Daily Bible Studies & Sermon Notes


Acts 26:17-32
Pastor Steve Schell
Sunday: Acts 26:17-18
vs17-18: Then the Lord let Paul know that his assignment was going to lead him into dangerous situations, but that He would repeatedly rescue Paul from these. There would be times he would have to be rescued from Jews and times he would have to be rescued from Gentiles. But Jesus was going to send him to both groups in order “to open their spiritual eyes so that they would be able to turn from darkness (ignorance, deception) to light (God’s revealed truth), and from being dominated by the authority of Satan to [call upon] God, so that they might receive forgiveness for their sins and an inheritance (allotted portion) among those who have been sanctified (holy, cleansed of sin) by faith in Jesus” (paraphrase).

Monday: Acts 26:19-20
vs19-20: Paul assured King Agrippa he did not disobey the commands Jesus gave him during that heavenly “sight.” (This was not a vision. Paul physically saw Jesus [1Co 9:1; 15:8]). First he went to the Jews—whether they lived in Damascus (Ac 9:19-25), Jerusalem (Ac 9:26-30; 22:17-21; Gal 1:18) or even in the rural countryside of Judea—and then he went to the Gentiles. Everywhere he went he announced to people that they should repent and turn to God “doing works worthy of repentance.” The term “works worthy of repentance” points to the changes in attitudes and behaviors that take place in a person who truly repents and turns to God. Paul strongly rejected the idea that anyone could earn their salvation by observing the “works of the Law” (Ro 3:20), but by this statement he makes it clear that he still expected believers to produce good works because these are the fruit of a transformed heart. When a person changes inside, the way they live changes.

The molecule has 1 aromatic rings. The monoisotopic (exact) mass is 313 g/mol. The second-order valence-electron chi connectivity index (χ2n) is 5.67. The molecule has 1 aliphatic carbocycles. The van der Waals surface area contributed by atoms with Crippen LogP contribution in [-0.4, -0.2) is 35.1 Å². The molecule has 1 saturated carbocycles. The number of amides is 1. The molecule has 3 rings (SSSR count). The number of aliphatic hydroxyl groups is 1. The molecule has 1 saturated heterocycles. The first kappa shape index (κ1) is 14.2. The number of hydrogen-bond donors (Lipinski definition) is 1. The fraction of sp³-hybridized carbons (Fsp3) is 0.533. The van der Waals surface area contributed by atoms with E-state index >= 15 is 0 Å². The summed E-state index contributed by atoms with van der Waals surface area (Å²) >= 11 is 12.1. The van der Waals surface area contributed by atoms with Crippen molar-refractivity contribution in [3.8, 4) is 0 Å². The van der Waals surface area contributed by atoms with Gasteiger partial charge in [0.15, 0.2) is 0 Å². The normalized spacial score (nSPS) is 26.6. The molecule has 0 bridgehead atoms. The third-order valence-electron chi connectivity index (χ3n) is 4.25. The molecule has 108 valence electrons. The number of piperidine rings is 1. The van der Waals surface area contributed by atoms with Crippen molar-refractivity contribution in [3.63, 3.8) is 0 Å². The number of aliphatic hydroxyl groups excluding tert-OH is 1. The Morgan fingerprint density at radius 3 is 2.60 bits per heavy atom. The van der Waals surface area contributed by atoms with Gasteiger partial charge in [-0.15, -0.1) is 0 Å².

Tuesday: Acts 26:21-23
vs21-23: When Paul met Jesus he did the very same things he was now telling others to do: he repented, turned to God and began doing “works worthy of repentance.” In his case, obedience meant preaching the Gospel to Jews and Gentiles (vs17-18). So, it wasn’t because he was a troublemaker that some Jews seized him in the Temple and tried to beat him to death; it was because he was doing what the Lord had told him to do. And on that occasion, just as He had promised, Jesus came to his rescue in a way which at the time seemed almost by accident. So far, no amount of opposition had been able to silence him, so Paul declared, “Until this day, I stand witnessing to both small and great, nothing beyond the things the prophets and Moses said were going to happen [in answer to these two important questions]. Whether the Messiah is to suffer [before He comes to set up God’s Kingdom on earth]; and whether He is [to be] the first [One] to proclaim light to both the Jewish people and the Gentiles by [means of] the resurrection of the dead.”

Wednesday: Acts 26:24